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My name is Daniel and I’m a physics student at the University of Warwick. I am passionate about teaching STEM as I love helping people understand the world around us; I enjoy combining problem-solving strategies with memory techniques in unique ways, which I hope is reflected in a creative and enjoyable teaching style.
During Sixth Form, I tutored science and maths to GCSE and A level students, which allowed me to discover how information can be communicated in the most captivating and effective ways, so that you understand the topics, not just know the facts.
I am confident with the modern GCSE and A level specifications and achieved A*s in physics, chemistry, maths and further maths at A level.
I will tailor every lesson to every student so that you learn effectively and also develop the problem-solving skills which are essential for science and maths. I hope to give you a thorough depth of insight into the subject and also refine your exam technique, so that you will be prepared for final assessments.
Away from tutoring and studying, I’m the academic coordinator for the university Astronomy Society. I enjoy stargazing, puzzle solving, playing in a brass band and underwater hockey.
I’d be delighted to help you in any way, so please do get in touch!
– Physics (KS3, GCSE, A level)
– Chemistry (KS3, GCSE, A level)
– Mathematics (KS3, GCSE, A level)
– Additional Mathematics (KS4)
– Further Mathematics (GCSE, A level)
– September 2, 2021
I cannot speak highly enough about Daniel. He was a model pupil who succeeded in everything he turned his hand to, he excelled in his year group and was always exceptionally reliable.
While at 6th Form he volunteered to help with some 1-1 tuition back here at Landau Forte Amington during some of his free periods. I can’t begin to tell you the impact he had on some of our students who found it difficult to learn in the classroom environment, who suffered with various aspects of ASD and those who lacked confidence. Daniel always found a way to make them understand concepts they found difficult. He has a gift of calmness and a gentle demeanour that would make students feel comfortable and willing to answer questions without feeling inadequate.
Daniel always arrived on time and never once didn’t turn up in the 18 months he offered support.
Thoroughly recommend without any hesitation.
As a postgraduate teaching assistant, I have been tutoring Daniel for the first year of his undergraduate Physics studies at the University of Warwick. We have had classes on Classical Mechanics, Special Relativity, Thermodynamics, Electromagnetism, and Quantum Phenomena. These classes have been focused on problem sheets whose marks contribute to the students’ overall grade for their first year.
Of all my students, Daniel reliably scores amongst the highest, if not the highest in the class; regularly getting full marks in all questions. In addition, his average mark sits comfortably in the top 10 for the entire first year cohort at Warwick. Most of the problem sheets that the students are asked to complete have some form of optional questions. To solve these requires physics knowledge to be applied in an unseen and often difficult way. Daniel is one of the very select few in my class to even attempt these questions, having the same rate of success as he does with the mandatory questions. This is hopefully a clear testament to both his keen problem solving ability and time management skills.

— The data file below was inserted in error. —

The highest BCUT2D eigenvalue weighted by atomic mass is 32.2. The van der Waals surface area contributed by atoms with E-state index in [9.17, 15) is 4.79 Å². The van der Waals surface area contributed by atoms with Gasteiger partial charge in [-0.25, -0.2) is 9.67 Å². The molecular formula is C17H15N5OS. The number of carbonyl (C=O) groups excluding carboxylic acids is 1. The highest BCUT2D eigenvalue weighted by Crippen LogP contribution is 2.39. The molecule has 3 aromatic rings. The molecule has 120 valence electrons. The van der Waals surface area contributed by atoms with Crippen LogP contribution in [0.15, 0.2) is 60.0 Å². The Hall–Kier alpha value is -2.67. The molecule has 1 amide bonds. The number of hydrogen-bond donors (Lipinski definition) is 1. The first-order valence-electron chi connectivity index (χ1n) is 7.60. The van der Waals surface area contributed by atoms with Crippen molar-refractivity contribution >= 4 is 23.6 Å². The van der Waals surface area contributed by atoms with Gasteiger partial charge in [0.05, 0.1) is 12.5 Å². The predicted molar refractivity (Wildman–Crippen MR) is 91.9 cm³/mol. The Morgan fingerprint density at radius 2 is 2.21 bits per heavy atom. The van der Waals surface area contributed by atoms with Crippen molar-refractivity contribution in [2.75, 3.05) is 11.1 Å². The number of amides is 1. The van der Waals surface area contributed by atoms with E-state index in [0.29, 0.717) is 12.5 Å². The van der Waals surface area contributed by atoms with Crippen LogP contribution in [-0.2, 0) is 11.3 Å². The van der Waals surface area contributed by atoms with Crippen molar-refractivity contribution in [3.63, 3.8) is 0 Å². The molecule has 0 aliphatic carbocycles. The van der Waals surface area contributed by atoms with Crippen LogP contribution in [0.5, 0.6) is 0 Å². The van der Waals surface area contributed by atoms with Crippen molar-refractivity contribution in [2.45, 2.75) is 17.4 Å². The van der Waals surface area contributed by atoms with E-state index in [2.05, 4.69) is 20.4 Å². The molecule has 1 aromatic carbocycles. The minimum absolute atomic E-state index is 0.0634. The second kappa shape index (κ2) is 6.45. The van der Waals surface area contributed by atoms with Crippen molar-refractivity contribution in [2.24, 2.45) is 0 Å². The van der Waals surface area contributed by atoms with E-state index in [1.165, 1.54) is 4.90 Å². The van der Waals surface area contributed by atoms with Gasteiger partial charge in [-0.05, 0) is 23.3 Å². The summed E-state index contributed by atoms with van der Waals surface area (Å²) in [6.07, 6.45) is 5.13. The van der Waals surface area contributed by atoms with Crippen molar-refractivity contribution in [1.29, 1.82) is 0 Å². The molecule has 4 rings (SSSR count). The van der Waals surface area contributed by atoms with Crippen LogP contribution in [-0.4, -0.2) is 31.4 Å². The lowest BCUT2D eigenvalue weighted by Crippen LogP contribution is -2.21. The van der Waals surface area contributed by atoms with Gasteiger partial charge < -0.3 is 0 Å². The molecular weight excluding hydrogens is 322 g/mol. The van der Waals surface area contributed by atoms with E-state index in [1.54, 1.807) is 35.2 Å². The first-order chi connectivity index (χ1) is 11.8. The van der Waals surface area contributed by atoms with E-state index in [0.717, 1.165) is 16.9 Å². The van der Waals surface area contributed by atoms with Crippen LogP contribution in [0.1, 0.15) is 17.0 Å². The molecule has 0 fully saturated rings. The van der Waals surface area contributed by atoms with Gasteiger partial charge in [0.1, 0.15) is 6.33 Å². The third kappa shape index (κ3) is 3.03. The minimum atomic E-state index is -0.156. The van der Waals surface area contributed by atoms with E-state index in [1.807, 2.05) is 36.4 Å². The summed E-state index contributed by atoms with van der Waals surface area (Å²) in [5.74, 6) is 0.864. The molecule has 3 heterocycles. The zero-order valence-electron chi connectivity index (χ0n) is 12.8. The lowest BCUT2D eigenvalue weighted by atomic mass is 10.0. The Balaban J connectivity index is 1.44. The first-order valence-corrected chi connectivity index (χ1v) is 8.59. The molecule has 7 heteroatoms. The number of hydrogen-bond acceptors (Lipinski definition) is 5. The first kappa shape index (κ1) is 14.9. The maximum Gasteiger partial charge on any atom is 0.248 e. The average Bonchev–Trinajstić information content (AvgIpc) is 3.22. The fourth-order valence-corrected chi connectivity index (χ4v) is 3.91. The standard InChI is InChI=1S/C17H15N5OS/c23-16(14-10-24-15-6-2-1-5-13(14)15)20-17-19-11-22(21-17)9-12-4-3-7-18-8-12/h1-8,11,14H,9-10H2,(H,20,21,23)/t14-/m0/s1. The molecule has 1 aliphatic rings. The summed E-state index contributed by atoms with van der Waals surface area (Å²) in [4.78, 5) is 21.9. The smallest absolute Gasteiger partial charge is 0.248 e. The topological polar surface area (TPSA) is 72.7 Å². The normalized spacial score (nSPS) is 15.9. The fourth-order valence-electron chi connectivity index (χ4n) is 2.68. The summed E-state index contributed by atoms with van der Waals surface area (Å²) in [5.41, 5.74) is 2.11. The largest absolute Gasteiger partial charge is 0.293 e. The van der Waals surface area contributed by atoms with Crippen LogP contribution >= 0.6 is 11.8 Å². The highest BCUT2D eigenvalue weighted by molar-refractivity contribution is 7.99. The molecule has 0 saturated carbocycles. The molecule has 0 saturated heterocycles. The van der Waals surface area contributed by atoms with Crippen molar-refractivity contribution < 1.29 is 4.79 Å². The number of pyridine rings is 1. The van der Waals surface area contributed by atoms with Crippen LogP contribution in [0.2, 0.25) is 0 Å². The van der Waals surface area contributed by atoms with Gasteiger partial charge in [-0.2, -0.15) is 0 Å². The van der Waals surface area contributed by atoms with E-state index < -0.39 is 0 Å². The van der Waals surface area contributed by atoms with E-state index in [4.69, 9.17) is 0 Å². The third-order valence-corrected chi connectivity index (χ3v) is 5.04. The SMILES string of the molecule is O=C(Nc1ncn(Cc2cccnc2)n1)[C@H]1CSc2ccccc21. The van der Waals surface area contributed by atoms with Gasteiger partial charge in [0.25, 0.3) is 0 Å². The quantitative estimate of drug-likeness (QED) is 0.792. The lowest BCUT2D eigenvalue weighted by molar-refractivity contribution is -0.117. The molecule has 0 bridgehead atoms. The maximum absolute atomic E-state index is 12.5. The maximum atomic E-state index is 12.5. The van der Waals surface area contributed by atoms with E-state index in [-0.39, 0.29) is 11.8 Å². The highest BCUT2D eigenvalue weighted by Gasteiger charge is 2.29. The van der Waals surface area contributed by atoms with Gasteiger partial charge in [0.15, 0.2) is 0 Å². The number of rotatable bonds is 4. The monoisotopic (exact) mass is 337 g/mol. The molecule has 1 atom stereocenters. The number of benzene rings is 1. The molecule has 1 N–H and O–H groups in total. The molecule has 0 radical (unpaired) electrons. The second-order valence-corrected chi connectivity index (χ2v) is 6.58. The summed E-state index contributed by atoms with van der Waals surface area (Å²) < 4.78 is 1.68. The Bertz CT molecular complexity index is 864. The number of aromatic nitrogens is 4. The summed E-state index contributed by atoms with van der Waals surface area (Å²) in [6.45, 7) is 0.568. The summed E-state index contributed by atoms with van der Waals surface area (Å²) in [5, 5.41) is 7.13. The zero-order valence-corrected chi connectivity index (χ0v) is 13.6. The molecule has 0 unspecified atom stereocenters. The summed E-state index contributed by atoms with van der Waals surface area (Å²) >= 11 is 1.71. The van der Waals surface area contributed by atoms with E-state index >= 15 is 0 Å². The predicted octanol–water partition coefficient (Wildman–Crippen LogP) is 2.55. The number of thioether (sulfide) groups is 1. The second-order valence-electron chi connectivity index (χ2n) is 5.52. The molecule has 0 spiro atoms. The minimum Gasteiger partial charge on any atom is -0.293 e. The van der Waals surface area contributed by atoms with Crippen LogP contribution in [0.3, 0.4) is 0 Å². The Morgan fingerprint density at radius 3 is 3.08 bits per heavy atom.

As having marked many first year problem sheet solutions, I can attest that the most common problem among new students is that they have very poor presentation skills. They will often appear to chaotically throw physical principles at a problem until they stumble across the answer, all the while documenting their solutions in a hectic “stream of consciousness” way that misses out important points of reasoning. My first few classes with students often consists of trying to rectify this. Daniel stands uniquely as the one student in my class where this is not the case. He deftly solves problems in a clear and concise way, making clear which physical principles he is using and how they are being used. The importance of this skill in relation to tutoring, as well as Science in general, cannot be overstated. As I have mentioned to him on multiple occasions, Daniel’s solutions are a joy to mark.
I often ask open-ended questions in class. This is to help students break free from the myopia of the problem sets and see the whole picture of the physics we are studying. I can count on Daniel to make important contributions to these discussions, ones which both help elucidate the subject for the rest of class and confirm to me that Daniel understands the material at a fundamental level.
In addition to the standard first year material, I have offered some optional classes which have been aimed at the more competent students in the group. They covered Lagrangian and Hamiltonian mechanics with their application to Electromagnetism. These topics are typically reserved for the second year and beyond of an undergraduate physics degree due to their difficulty. Daniel has taken this new material in his stride. I think this makes clear the fact that Daniel has deep affection for the subject of Physics. Based on this and the above information, I think Daniel would make a great addition to Cambridge Online Tutors.
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